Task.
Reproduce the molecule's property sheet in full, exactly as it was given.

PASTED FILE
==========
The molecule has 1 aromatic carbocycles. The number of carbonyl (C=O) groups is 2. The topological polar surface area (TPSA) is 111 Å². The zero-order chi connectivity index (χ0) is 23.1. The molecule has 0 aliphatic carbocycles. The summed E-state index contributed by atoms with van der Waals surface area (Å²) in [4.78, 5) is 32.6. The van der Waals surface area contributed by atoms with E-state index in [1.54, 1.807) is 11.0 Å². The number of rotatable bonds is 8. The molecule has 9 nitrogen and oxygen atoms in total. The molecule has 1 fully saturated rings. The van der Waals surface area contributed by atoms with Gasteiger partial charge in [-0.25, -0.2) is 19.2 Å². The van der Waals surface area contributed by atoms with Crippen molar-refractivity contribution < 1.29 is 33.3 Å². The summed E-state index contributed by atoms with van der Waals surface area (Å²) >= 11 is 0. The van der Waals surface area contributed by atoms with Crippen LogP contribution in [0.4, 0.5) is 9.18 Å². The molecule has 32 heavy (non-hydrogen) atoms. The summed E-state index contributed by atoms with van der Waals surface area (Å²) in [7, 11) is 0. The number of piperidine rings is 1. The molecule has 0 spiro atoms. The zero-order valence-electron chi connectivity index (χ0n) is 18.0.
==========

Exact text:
The molecule has 1 aromatic carbocycles. The number of carbonyl (C=O) groups is 2. The topological polar surface area (TPSA) is 111 Å². The zero-order chi connectivity index (χ0) is 23.1. The molecule has 0 aliphatic carbocycles. The summed E-state index contributed by atoms with van der Waals surface area (Å²) in [4.78, 5) is 32.6. The van der Waals surface area contributed by atoms with E-state index in [1.54, 1.807) is 11.0 Å². The number of rotatable bonds is 8. The molecule has 9 nitrogen and oxygen atoms in total. The molecule has 1 fully saturated rings. The van der Waals surface area contributed by atoms with Gasteiger partial charge in [-0.25, -0.2) is 19.2 Å². The van der Waals surface area contributed by atoms with Crippen molar-refractivity contribution < 1.29 is 33.3 Å². The summed E-state index contributed by atoms with van der Waals surface area (Å²) >= 11 is 0. The van der Waals surface area contributed by atoms with Crippen LogP contribution in [0.4, 0.5) is 9.18 Å². The molecule has 32 heavy (non-hydrogen) atoms. The summed E-state index contributed by atoms with van der Waals surface area (Å²) in [7, 11) is 0. The number of piperidine rings is 1. The molecule has 0 spiro atoms. The zero-order valence-electron chi connectivity index (χ0n) is 18.0.